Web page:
History Blog


Documents: “At this time”: Remembering Samuel’s Emancipation

ON June 19, 2020

On Juneteenth 2021,  a newly-declared federal holiday, we commemorate the end of African American enslavement in Lyme two hundred years ago. Fourteen Witness Stones installed along Lyme Street in Old Lyme mark the locations where some of the over 200 people enslaved in town lived or worked. For more information, visit WitnessStonesOldLyme.org.

By Carolyn Wakeman

Featured Image: John Warner Barber, West View of Lyme, Connecticut, ca. 1836. Colored woodcut on paper. Florence Griswold Museum, Gift of Mr. Richard Ferris, 1957.2

The last person known to be enslaved in Lyme was “set at liberty” in 1820. Land records document in legally precise language the emancipation of “Samuel, a Slave,” on November 8: “This may certify that the subscribers, two of the civil authority in the Town of Lyme, county of New London & State of Connecticut, in pursuance of the Statute in such cases made & provided, have inquired into the health and age of Samuel, a Slave belonging to the Estate of Joseph Noyes, late of Lyme deceased” [punctuation added]. The subscribers found that “the sd Samuel is in good health and is not of a greater age than forty five years or less than twenty five years.” They also found “that the said Samuel is desirous of being made free.”[1]

William Noyes, Esq., Joseph’s younger brother and one of the subscribers, had made a similar application three years earlier on January 7, 1817, when he emancipated his “female slave” Crusa, a Negro. Then also Lyme’s civil authorities certified that they had “made due inquiry & examination of the circumstances of sd Crusa” and determined “that she is in good health and that she is not of greater age than forty five or less than twenty five years old.” Crusa had been born into hereditary slavery in the Noyes household on September 14, 1778, and the civil authorities certified that they “are convinced that she is desirous of her liberty at this time.”[2] William Noyes, Esq., stated that he did “hereby give full liberty & free whatsoever she pleases and to act in all respects as any free person can.”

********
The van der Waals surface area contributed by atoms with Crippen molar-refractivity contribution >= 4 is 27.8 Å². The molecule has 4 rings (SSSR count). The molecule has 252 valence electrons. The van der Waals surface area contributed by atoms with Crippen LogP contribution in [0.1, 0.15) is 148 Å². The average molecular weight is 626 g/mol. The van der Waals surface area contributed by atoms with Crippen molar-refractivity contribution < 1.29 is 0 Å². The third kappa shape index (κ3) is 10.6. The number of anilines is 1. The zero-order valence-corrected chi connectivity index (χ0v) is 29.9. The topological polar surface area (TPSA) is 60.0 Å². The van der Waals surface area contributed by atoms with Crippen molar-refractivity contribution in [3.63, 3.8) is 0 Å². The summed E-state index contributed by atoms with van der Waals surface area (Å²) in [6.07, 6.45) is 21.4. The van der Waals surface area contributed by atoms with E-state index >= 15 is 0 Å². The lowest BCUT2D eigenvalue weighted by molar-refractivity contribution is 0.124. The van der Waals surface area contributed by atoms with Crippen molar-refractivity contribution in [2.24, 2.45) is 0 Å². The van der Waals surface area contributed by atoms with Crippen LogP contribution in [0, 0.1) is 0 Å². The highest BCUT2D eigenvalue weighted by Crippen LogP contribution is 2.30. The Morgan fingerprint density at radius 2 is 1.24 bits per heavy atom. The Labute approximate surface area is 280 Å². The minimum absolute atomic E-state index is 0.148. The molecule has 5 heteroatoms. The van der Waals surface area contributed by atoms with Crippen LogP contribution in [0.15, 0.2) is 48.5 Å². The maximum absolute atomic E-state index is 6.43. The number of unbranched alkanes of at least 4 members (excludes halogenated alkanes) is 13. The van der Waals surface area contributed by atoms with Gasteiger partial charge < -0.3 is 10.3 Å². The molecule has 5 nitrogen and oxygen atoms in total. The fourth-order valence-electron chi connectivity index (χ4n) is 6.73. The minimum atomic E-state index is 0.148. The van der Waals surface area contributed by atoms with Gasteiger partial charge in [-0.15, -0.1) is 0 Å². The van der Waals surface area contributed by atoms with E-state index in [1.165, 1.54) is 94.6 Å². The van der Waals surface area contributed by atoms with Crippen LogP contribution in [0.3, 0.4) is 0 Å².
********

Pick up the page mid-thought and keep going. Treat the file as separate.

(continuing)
The language used in certifying the emancipation of Samuel and Crusa reflects specifications in a law enacted by Connecticut’s General Assembly in 1792. Provided that a slave, based on an actual examination, was not younger than twenty-five or older than forty-five, was in good health, and was “desirous” of being set free, local authorities could certify the slaveholder’s exemption from financial responsibility for the formerly enslaved person.[3] Whether Samuel or Crusa had desired at an earlier time to act “as any free person can” is not known, but her older brother Pompey, born August 30, 1776, was not offered that choice. Two weeks before Crusa’s emancipation, Pompey ran away. The Connecticut Gazette posted a runaway notice on Christmas Day, December 25, 1816: “Negro man Pomp, ae 40 has run away from Joseph Noyes of Lyme. Pomp is blind in one eye and had poor vision in the other.”[4] No manumission record for Pomp, who died at age 46 on August 9, 1822, has been found.  Whether he returned to the Noyes household is not known.

Joseph Noyes house, built ca. 1814 on the site of Rev. Moses Noyes’s homestead. Lyme Historical Society Archives (LHSA) at the Florence Griswold Museum